- By Tim Hackman
- 16 January, 2013
- 5 Comments
Tarantino’s film opens with a subtitle that incorrectly states the beginning year of the Civil War, a subtle cue that what follows isn’t to be taken as historical fact. (Or, perhaps, that the action takes place in some alternate historical universe, much like 2009′s Inglourious Basterds.) There are no such cues at the Confederate History Museum, unless you count the pickup truck in the parking lot with the bumper sticker that features a Confederate flag and declares, “I’d rather be historically accurate than politically correct.” Nevertheless, the first thing our guide pointed out, after introducing himself and informing us that all of the museum volunteers had ancestors who fought for the Confederacy, was a handful of photos of black men in Confederate uniforms. “Now all you hear in the media,” he explained, “is that the Civil War was about slavery. But it wasn’t about slavery. It was about states’ rights.” I didn’t want to start an argument at the very first exhibit, but I wanted to ask: exactly what rights were the southern states fighting to keep, except the “right” to keep people as property? Interestingly, I heard the same “states’ rights” line from one of my high school history teachers, and more or less believed it until I got to college and found out that that line was usually the domain of Confederate apologists and/or historical revisionists, if not outright racists.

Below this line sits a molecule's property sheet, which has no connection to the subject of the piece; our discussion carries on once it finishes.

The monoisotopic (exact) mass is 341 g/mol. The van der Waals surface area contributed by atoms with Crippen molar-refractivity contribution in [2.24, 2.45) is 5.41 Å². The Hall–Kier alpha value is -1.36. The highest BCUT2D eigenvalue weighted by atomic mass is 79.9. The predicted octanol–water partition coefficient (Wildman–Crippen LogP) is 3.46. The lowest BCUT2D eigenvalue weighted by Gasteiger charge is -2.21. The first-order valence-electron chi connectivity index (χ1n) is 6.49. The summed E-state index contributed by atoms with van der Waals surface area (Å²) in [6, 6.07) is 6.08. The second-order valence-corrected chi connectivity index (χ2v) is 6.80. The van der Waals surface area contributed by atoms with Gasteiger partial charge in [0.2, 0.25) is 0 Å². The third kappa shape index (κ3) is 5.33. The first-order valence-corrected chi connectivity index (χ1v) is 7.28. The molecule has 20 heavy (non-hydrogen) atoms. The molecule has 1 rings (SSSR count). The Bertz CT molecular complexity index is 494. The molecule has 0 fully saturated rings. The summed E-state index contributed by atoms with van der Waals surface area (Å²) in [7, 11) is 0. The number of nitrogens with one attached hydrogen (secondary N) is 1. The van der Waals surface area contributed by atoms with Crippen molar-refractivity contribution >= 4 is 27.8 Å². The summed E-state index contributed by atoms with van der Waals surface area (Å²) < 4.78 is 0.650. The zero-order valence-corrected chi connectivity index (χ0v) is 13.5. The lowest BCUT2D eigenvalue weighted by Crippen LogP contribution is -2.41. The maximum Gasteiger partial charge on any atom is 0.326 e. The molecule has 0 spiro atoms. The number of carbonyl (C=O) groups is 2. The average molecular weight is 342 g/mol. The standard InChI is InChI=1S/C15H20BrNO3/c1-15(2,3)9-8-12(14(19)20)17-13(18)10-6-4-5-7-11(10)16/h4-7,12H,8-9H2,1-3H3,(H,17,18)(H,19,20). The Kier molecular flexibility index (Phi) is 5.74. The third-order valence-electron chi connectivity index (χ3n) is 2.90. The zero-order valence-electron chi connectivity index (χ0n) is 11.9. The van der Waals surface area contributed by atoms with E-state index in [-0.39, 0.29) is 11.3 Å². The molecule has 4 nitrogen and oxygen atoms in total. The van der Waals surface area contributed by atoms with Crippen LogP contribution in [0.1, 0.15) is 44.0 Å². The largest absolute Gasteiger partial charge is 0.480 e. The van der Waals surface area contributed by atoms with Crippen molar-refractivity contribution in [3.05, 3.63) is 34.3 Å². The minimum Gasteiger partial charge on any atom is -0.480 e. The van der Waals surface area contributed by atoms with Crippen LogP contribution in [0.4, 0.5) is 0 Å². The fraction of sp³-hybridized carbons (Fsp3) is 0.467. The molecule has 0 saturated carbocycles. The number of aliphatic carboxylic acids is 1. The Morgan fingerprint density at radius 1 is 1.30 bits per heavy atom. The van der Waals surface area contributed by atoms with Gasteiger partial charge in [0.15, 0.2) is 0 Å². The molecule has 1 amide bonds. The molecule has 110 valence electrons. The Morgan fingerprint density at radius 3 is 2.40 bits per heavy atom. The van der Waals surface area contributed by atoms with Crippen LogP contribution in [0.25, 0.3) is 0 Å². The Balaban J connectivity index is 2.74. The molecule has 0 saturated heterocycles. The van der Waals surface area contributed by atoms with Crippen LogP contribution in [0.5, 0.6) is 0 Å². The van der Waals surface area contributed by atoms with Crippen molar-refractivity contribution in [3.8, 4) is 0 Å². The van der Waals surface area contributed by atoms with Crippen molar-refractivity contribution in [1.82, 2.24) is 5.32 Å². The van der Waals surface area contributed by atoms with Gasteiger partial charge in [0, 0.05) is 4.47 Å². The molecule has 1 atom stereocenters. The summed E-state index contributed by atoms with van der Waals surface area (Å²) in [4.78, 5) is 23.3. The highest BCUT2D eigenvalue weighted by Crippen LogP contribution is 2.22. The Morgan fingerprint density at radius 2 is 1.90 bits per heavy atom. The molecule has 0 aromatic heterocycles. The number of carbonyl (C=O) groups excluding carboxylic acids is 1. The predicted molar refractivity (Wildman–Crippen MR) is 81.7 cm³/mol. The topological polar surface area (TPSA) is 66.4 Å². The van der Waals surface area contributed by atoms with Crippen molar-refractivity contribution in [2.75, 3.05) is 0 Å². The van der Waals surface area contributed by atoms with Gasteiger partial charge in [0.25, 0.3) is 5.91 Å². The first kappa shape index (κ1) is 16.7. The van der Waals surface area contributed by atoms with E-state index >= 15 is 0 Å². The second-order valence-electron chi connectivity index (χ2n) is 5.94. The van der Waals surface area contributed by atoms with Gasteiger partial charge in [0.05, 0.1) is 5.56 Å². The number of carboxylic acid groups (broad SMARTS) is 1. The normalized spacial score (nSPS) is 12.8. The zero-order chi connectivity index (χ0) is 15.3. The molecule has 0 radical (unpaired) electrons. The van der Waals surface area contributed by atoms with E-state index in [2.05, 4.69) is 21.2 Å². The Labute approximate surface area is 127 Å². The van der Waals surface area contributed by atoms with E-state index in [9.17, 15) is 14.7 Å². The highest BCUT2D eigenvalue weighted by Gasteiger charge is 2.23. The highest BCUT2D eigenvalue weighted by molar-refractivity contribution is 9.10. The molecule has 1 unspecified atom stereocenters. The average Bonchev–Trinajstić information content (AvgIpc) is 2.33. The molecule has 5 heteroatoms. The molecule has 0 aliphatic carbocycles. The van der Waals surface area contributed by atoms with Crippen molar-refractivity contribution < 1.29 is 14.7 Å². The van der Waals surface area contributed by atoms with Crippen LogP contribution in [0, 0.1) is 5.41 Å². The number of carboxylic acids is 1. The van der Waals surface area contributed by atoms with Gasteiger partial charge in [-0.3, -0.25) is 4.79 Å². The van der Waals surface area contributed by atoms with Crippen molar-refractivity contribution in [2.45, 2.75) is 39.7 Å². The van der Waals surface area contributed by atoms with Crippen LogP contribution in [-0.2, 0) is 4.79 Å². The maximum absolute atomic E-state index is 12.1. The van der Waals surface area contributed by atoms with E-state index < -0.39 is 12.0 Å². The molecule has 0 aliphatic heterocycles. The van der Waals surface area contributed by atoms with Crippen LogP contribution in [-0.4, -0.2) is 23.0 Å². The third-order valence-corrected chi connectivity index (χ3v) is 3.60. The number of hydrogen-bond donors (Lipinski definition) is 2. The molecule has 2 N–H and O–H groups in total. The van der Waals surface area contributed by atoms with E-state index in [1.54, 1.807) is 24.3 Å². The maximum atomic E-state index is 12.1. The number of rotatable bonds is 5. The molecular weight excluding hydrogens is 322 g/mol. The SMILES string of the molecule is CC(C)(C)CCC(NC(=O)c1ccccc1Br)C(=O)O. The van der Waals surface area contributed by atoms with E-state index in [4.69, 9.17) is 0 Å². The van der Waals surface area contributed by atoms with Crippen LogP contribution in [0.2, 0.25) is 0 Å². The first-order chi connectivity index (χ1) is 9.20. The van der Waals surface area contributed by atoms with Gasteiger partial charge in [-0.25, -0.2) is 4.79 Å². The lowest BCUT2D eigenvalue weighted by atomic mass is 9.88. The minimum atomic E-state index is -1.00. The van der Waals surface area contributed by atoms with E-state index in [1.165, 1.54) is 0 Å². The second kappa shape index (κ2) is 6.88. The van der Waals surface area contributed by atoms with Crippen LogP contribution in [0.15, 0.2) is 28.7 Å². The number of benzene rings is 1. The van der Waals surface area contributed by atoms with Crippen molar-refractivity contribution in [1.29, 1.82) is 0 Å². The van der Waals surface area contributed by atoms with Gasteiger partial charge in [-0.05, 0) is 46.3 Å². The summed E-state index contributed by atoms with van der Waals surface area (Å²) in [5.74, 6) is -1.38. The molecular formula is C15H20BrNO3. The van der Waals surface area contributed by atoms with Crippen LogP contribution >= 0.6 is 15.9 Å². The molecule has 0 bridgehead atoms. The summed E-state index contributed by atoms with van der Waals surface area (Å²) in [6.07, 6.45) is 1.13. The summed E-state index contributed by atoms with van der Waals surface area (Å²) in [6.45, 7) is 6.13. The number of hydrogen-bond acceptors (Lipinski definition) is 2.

Some reviewers on Trip Advisor wrote about docents painting a picture of a “victimized, racially harmonious south,” or drawing unfavorable comparisons between Lincoln and Obama. We didn’t get that, though it may have been present in some of the displays that I skimmed over as I grew increasingly uncomfortable. We did hear the tour guide refer to Jefferson Davis as “my president,” and proudly show off a portrait of Nathan Bedford Forrest, who is famous as a Confederate general but even more famous for his role in founding the KKK, and we browsed the bookstore/gift shop, which featured t-shirts that could probably get you killed in PG County where I live and books with titles like Lincoln’s Marxists, The South Was Right!, and Lincoln Unmasked. So the relationship between the Museum of Confederate History and historical fact is problematic at best, blatantly dishonest in the service of a racist ideology at worst. I don’t necessarily mean that the “Sons of Confederate Veterans” who run the museum are racists, but their narrative of Southern victimization and unjustified Northern aggression certainly needs to soft-pedal the South’s brutal, racist history in order to be palatable in 2013.